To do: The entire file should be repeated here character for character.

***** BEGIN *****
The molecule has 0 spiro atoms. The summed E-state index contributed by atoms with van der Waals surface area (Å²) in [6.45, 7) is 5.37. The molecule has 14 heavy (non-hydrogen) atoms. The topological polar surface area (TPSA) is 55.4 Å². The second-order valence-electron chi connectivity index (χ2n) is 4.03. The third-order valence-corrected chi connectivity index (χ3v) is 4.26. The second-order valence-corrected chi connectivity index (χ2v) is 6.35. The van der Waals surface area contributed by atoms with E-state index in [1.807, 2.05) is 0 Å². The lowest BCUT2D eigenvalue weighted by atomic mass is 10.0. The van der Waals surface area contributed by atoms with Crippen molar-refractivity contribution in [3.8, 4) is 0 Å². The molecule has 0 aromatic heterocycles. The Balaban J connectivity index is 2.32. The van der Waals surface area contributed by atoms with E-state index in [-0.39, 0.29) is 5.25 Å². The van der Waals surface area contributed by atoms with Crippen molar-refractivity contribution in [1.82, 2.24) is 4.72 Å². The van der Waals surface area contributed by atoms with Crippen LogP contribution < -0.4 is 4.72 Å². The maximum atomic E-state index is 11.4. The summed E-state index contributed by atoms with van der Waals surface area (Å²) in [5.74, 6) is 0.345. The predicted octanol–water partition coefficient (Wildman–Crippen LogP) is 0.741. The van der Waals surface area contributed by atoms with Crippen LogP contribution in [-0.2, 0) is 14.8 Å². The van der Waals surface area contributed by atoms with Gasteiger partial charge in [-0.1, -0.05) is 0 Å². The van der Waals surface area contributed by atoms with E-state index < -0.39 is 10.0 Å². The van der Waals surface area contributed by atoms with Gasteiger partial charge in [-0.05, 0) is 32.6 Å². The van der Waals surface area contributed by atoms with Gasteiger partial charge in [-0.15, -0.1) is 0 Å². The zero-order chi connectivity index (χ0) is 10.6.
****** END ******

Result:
The molecule has 0 spiro atoms. The summed E-state index contributed by atoms with van der Waals surface area (Å²) in [6.45, 7) is 5.37. The molecule has 14 heavy (non-hydrogen) atoms. The topological polar surface area (TPSA) is 55.4 Å². The second-order valence-electron chi connectivity index (χ2n) is 4.03. The third-order valence-corrected chi connectivity index (χ3v) is 4.26. The second-order valence-corrected chi connectivity index (χ2v) is 6.35. The van der Waals surface area contributed by atoms with E-state index in [1.807, 2.05) is 0 Å². The lowest BCUT2D eigenvalue weighted by atomic mass is 10.0. The van der Waals surface area contributed by atoms with Crippen molar-refractivity contribution in [3.8, 4) is 0 Å². The molecule has 0 aromatic heterocycles. The Balaban J connectivity index is 2.32. The van der Waals surface area contributed by atoms with E-state index in [-0.39, 0.29) is 5.25 Å². The van der Waals surface area contributed by atoms with Crippen molar-refractivity contribution in [1.82, 2.24) is 4.72 Å². The van der Waals surface area contributed by atoms with Crippen LogP contribution < -0.4 is 4.72 Å². The maximum atomic E-state index is 11.4. The summed E-state index contributed by atoms with van der Waals surface area (Å²) in [5.74, 6) is 0.345. The predicted octanol–water partition coefficient (Wildman–Crippen LogP) is 0.741. The van der Waals surface area contributed by atoms with Crippen LogP contribution in [-0.2, 0) is 14.8 Å². The van der Waals surface area contributed by atoms with Gasteiger partial charge in [-0.1, -0.05) is 0 Å². The van der Waals surface area contributed by atoms with E-state index < -0.39 is 10.0 Å². The van der Waals surface area contributed by atoms with Gasteiger partial charge in [-0.05, 0) is 32.6 Å². The van der Waals surface area contributed by atoms with Gasteiger partial charge in [-0.15, -0.1) is 0 Å². The zero-order chi connectivity index (χ0) is 10.6.